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What does this mean for the future? In short, Royal Caribbean International is on course to become the largest cruise line in the world, the first step in a long road toward balancing the market share between the two dominant parent companies.

This year, Carnival Cruise Line will carry around 4-million guests according to Cruise Arabia & Africa’s calculations, while Royal Caribbean International will reach a personal best of 3.2-million guests if their cruise program for the year remains unchanged.

However, if Royal Caribbean International takes delivery of its four new ships, which include Quantum of the Seas this year and Anthem of the Seas in 2015, as well as another unnamed ship in 2016, and if their new Oasis-Class cruise ship, the third 5,000-passenger-plus ship in their fleet, is launched as planned in 2016, their capacity will increase by more than 1-million.

This is a conservative estimate, because Royal Caribbean’s contract with the Meyer Werft Shipyard in Germany includes an option for a fourth Quantum Class ship; while their contract with STX Europe in Finland includes an option for a fourth Oasis class cruise ship, the largest cruise ships in the world.

Royal Caribbean International are therefore aggressively expanding their capacity, but a spokesperson for the cruise line wouldn’t confirm with Cruise Arabia & Africa whether they were actively pursuing a capacity war with Carnival Cruise Lines, instead indicating that the line was merely looking to take full advantage of the cruise market available to them.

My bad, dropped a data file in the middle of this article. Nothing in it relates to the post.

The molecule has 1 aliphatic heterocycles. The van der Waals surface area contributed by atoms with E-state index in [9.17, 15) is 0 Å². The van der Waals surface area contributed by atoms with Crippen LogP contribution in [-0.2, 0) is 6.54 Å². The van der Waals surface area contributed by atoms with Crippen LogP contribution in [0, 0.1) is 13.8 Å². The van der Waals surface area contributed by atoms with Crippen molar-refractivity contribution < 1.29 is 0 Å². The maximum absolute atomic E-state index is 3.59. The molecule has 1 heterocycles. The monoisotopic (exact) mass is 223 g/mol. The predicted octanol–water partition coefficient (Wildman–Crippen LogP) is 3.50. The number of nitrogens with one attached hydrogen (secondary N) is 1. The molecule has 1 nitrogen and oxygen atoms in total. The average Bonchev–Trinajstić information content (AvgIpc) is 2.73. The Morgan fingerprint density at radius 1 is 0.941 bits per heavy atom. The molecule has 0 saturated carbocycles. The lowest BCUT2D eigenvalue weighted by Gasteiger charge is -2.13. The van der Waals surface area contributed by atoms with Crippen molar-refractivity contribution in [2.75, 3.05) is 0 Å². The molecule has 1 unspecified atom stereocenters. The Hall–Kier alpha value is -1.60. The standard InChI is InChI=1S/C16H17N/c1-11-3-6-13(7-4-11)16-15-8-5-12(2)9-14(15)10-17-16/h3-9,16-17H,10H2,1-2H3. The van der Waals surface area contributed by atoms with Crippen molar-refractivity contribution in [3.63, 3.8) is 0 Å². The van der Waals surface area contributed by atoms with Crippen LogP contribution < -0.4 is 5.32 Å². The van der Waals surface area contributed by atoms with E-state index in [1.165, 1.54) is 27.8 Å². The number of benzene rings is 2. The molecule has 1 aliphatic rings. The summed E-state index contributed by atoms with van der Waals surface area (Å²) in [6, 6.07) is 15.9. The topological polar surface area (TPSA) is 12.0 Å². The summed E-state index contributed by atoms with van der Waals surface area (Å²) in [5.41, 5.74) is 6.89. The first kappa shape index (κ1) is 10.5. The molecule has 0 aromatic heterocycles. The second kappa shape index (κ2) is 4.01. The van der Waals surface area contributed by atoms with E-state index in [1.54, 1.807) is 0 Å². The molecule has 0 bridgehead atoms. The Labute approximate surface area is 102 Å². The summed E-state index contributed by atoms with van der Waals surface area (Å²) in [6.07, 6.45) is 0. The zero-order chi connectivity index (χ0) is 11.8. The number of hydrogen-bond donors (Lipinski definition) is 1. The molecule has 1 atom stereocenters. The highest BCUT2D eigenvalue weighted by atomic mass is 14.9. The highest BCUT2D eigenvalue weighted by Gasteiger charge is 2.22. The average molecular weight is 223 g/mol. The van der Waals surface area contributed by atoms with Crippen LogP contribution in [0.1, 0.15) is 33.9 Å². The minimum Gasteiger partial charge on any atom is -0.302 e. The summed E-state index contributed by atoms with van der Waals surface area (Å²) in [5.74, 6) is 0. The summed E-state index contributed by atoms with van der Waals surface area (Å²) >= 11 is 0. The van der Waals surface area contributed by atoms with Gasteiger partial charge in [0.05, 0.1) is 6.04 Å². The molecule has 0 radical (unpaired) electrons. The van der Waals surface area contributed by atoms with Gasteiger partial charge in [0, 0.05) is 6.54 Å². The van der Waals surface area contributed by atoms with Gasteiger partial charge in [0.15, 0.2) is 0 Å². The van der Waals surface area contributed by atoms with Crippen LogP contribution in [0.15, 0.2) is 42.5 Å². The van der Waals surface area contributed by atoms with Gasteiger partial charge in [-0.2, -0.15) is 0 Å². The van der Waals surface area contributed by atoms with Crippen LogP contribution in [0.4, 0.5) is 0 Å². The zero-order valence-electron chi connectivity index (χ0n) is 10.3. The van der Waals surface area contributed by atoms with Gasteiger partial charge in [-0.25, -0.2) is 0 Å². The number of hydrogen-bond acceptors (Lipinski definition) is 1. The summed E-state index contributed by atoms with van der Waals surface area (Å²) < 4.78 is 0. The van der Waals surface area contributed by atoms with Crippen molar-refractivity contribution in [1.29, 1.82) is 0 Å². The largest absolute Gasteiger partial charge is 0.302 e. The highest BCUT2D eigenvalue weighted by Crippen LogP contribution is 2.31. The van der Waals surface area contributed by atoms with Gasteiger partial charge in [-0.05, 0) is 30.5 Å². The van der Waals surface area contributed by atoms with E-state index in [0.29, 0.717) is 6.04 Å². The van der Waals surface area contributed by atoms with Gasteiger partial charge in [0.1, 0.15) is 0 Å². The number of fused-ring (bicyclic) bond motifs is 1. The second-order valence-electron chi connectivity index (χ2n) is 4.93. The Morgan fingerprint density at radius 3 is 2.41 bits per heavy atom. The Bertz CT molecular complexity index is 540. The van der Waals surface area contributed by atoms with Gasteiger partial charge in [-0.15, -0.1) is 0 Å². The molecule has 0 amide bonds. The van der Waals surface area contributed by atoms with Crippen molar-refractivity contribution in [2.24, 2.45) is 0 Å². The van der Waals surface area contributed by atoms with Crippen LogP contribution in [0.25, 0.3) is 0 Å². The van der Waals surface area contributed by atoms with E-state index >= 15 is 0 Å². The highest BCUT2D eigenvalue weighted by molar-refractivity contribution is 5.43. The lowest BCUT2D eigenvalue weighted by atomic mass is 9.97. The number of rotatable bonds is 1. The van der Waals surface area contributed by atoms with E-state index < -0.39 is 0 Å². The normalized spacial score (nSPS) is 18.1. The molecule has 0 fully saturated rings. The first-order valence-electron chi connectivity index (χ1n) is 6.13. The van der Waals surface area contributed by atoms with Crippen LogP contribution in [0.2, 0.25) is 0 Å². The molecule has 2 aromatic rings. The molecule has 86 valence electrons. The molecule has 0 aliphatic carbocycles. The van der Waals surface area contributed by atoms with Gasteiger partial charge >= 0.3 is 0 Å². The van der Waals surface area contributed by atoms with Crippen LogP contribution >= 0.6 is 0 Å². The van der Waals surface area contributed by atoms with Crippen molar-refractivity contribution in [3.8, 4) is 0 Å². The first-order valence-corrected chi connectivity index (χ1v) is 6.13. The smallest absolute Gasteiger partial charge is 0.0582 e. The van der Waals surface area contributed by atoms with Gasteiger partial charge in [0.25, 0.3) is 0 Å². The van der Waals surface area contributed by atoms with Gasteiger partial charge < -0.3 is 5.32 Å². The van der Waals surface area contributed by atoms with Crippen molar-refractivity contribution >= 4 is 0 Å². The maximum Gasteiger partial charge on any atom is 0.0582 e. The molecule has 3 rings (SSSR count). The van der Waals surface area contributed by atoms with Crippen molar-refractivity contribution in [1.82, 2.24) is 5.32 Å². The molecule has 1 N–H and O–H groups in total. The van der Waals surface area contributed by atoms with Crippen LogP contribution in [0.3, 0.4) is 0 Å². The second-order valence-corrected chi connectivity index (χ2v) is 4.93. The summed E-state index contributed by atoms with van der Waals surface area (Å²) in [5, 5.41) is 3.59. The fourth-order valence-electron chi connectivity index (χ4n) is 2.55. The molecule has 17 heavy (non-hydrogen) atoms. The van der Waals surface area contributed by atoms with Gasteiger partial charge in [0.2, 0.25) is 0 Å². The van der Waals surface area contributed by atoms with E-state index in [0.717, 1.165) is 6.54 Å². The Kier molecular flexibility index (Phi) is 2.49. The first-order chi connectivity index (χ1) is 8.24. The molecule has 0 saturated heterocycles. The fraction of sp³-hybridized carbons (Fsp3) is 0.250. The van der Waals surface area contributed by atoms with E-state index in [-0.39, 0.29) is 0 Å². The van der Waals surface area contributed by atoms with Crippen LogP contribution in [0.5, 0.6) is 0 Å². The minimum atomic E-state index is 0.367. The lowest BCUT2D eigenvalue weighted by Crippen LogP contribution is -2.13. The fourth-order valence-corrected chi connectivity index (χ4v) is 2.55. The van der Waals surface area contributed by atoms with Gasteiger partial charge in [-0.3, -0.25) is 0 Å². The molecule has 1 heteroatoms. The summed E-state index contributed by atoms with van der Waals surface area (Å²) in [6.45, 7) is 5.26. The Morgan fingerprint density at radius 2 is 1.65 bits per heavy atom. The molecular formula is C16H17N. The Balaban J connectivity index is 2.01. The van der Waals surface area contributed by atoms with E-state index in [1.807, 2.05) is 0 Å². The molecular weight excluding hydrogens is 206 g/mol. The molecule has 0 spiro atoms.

Royal Caribbean International’s multi-billion dollar new build program is not unique, however. Having completed perhaps the most ambitious new build program in the history of the cruise industry from the early 2000s to 2013, MSC Cruises became the third largest cruise line in the world last year, with one of the youngest fleets.

But, MSC Cruises is in a closely contested capacity race with Norwegian, Princess and Costa, which all carried roughly 1.4 million passengers last year.

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This year, the Italian brand, which is hugely popular in South Africa and the Middle East, falls to sixth place behind Norwegian Cruise Line, which saw a 19% increase in capacity following the first full year of operations for the new Norwegian Breakaway and the similarly-sized 4,000-passenger Getaway, which started revenue service early in the year.

Princess adds a full year of service for the new Royal Princess, and will take delivery of the Regal Princess in 2014, leading to an 18.5% capacity jump for an estimated double-occupancy capacity of 1.65-million passengers, putting her in fourth place, while Costa Cruises will add 5.5% to her capacity with the new Costa Diadema in October this year.

MSC Cruises are not expected to be out of the top five for long, however, as they recently announced the signing of a contract with STX Europe for the build of two new megaships, each in excess of 130,000-gross tons and capable of carrying more than 4,000 people.

Categories: Cruise Industry